Medical career choices - a personal reflection
Dr Andres de Francisco, MD, PhD, MSc, DTM&H* |

*Deputy Director Partnership for Maternal Newborn and Child Health (PMNCH) The Secretariat hosted by WHO

'Medicine… what else..?’ was my first response when I was asked what I wanted to study. Not an astronaut, fireman or Formula 1 driver, but a Medical Doctor. Why? Well, the fact that my father, uncles, and grandfathers for many generations were in the medical field I guess put a bit of subliminal pressure on my ‘free’ choice. I knew, for example, where the first-aid box was at home and what it contained. I also played with fantastic toys provided by pharmaceutical companies to doctors to promote their products.

I studied medicine in one of the best universities in Bogota. I learned a lot of theory there but really mastered more the practical stuff in the hospital wards, naturally leaning towards the human connection –talking with patients or parents was what I always enjoyed. Seeing inside people focuses one’s own seeking for the meaning of life.

It was also fun. Kids in the pediatric ward often shouted ‘Papa’ when I came to do the rounds and my old professors raised an eyebrow (undeservedly so). The real shock came during my first shift as an intern when I jumped to revive with CPR a young woman, while requesting adrenaline and the lot. When she opened her eyes she told me: “Doctor, please let me go. Everybody should have the right to die. Let me do so in peace”. I could not believe it! Doctors are supposed to save people, not let them die. The authoritative voice of the third year resident ordering me to let her go ended that. She had a terminal kidney cancer. That single event shaped me from the moment I managed to stop crying that night.

‘Tropical Medicine?’ asked my father, an eminent and highly regarded cardiologist whose patient list had included the Presidents of Colombia. While my parents were very supportive, they imagined me specialising wearing a swimming costume with a noisy sound system on my shoulder walking down a lost paradise beach. After much interaction, it was obvious that this would be a promising career. I went to London to specialise in Tropical Medicine.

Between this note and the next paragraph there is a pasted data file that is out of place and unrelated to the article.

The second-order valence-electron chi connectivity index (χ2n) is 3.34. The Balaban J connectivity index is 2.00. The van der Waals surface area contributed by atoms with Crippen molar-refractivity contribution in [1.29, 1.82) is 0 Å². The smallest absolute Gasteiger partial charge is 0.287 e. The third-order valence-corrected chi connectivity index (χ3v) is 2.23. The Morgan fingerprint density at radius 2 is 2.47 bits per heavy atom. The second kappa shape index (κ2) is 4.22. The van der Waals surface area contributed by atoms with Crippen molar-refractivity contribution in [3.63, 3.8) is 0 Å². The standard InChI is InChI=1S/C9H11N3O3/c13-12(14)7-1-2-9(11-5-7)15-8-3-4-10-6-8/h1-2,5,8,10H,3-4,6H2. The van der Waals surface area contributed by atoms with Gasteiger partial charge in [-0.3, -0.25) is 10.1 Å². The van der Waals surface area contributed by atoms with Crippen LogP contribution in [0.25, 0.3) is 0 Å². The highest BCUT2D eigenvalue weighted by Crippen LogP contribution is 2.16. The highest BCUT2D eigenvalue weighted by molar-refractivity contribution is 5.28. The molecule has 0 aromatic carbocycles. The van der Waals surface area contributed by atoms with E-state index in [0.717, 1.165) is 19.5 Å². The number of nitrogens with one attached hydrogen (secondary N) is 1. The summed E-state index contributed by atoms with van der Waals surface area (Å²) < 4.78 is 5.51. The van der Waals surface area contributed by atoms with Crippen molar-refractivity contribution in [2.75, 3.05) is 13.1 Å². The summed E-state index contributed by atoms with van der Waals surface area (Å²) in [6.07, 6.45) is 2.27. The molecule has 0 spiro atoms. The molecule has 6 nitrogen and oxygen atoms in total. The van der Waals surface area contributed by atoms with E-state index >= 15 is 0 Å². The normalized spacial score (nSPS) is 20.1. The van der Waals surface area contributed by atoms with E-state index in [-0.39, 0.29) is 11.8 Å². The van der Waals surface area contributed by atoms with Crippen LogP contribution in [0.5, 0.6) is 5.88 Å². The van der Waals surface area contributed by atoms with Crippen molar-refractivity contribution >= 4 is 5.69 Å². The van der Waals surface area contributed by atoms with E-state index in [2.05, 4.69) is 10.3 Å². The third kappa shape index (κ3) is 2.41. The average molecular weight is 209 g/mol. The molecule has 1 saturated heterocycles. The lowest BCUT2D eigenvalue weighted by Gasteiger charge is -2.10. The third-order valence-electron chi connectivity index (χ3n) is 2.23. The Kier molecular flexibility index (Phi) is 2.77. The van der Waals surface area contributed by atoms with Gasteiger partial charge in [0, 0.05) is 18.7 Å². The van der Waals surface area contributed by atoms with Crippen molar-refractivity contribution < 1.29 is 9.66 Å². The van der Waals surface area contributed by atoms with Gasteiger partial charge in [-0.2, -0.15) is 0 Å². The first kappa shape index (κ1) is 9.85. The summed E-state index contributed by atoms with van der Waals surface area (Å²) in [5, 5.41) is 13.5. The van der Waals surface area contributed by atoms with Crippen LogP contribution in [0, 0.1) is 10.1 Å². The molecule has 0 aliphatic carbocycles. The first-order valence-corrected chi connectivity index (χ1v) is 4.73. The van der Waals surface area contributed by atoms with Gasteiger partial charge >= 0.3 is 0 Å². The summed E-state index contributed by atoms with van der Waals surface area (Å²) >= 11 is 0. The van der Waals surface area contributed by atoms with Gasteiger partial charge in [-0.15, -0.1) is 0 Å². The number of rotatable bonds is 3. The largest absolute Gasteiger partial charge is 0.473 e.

The quantum moment for me happened when I understood that a diagnosis and the clinical, curative or preventive course of action are equally complex for a community as for an individual patient. That realisation, alongside the boredom of future eternal night shifts in hospitals and the possibility of interacting with people on a larger scale, lead to my decision to go into Public Health. I completed a Masters in Public Health and subsequently moved to The Gambia where I ran a field station for the British Medical Research Council in a remote area in Basse. I designed and ran a research programme for four years to understand and reduce childhood mortality using a community-based surveillance system to implement and measure the impact of interventions. I then married, had a child and completed my external PhD in Medicine. Excited about Public Health, I moved to Bangladesh where I ran a large community-based Reproductive, Maternal, Newborn and Child Health Programme at an international centre working in remote areas covering a population of half a million. I stayed there for ten years and had a second child during this time.

Research became, for me, the vehicle to shape policy through the provision of evidence. But the use of such evidence by policy makers did not impact the community as much as I had dreamed. Seeking to transform minds, I moved to an emerging initiative of promoting priority-setting for research into neglected diseases. We coined with colleagues the ‘10/90 gap in health research’ at the Global Forum for Health Research, to explain that less than 10% of funds for research were invested in 90% of the world’s  health problems. This concept exposed vast inequities in the allocation of funds for health research and raised the need to support research for neglected diseases. We then established initiatives destined to leverage action and funding for neglected diseases. Keen to promote the use of evidence, I moved to the Partnership for Maternal, Newborn and Child Health at the World Health Organization in Geneva to promote alliances between civil society, governments, health care professionals, academics and the private sector to jointly tackle health problems. This neutral platform of constituencies now encourages partners to pursue joint projects to improve the health of mothers and children.

Dealing with the human aspect of a patient, a community, or that of disparate constituencies is not that different. Bringing elements together to leverage action on a common agenda is the most effective catalyst for positive health outcomes.

It does not matter which field of medicine you choose, as long as you pursue concrete actions to enhance human life.  I guess you end up knowing what the right thing is to do.